Bible of Dreams : the cultural work of Sylvia Plath's short fiction.
Sylvia Plath has become the poetic icon of a post-war, Anglo-American literary culture.
Yet her short stories are persistently read as semi-autobiographical, or in the context of
her poetry, and have so far remained deprived of close critical attention as a collection
of work. This thesis argues that the marginalisation of Plath's short stories is the result
of a high-cultural agenda to privilege her work as a poet, and considers the impact of
Birthday Letters and its role in this context. It suggests that this reading of Plath's work
replays the most oppressive aspects of her culture, which she sought to challenge in her
short stories. It also aims to redress this marginalisation, reading her stories against the
cultural context within which they were written: the popular psychological and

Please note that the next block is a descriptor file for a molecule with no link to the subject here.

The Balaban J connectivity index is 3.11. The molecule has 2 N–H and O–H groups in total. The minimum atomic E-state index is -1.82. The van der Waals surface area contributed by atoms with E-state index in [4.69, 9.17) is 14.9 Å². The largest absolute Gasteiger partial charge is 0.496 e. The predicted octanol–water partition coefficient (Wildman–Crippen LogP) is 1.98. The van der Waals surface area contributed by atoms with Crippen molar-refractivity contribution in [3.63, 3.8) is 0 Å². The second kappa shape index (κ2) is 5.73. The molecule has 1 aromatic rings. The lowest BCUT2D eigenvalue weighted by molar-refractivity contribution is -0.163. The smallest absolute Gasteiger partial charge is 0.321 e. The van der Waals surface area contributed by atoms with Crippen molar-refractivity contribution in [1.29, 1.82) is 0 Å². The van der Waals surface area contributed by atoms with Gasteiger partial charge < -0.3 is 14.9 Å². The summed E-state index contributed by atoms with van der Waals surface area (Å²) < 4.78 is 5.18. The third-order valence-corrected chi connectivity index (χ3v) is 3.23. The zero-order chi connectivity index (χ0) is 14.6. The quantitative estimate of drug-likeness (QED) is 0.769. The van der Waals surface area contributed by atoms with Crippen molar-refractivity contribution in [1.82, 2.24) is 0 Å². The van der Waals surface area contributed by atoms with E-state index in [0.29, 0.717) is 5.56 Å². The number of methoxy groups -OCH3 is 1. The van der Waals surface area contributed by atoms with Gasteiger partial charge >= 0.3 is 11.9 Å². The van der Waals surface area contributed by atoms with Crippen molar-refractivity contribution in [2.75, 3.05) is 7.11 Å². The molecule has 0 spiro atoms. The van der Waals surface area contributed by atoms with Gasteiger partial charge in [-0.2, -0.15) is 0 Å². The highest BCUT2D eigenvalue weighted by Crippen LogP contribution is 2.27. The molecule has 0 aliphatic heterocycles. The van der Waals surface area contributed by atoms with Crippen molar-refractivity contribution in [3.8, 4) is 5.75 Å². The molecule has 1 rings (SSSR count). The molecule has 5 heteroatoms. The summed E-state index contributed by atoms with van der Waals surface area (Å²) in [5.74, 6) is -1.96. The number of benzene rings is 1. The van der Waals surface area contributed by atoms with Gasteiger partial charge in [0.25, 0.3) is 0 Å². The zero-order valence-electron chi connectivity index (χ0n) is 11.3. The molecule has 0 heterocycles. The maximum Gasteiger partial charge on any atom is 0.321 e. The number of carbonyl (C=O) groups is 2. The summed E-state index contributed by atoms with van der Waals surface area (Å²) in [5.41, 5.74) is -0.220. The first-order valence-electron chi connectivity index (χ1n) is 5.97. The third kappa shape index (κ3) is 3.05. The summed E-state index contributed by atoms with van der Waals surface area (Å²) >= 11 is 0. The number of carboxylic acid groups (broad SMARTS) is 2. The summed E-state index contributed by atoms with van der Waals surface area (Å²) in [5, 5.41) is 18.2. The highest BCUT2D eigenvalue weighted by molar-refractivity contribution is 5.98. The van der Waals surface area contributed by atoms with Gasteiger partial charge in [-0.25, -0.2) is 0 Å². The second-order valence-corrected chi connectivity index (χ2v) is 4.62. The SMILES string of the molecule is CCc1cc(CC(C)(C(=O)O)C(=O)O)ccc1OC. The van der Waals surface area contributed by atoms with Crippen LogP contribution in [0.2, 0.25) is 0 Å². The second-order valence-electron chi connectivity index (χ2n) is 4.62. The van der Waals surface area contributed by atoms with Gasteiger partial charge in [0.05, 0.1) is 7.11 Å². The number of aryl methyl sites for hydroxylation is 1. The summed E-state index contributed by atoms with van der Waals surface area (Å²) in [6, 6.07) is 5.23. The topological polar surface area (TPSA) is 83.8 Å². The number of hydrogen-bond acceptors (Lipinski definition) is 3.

sociological texts, films and comic strip super-heroes which simultaneously influenced
and defined the period. In asserting the social, historical and political significance of
Plath's writing it argues that, whilst working within popular fictional forms and generic
conventions, Plath's textual strategies - including irony and parody - enable her
narratives to enact these conventions excessively, challenging the manifest content and
The thesis asserts that Plath's short stories expose the political investment in culturally
constructed images of a passive, domestic femininity as a means of ensuring social
stability and political conformity at the beginning of the Cold War. Her writing explores
the effects upon women of living within a highly gendered culture and the consequences
of the cultural imperative to approximate images of femininity which had been
culturally constructed. However, the thesis argues that, in the interplay between the
manifest and latent content of the texts, Plath's stories disruptively reveal that which has
proved most disturbing and threatening to patriarchal culture, marking the return of that
which has been culturally repressed.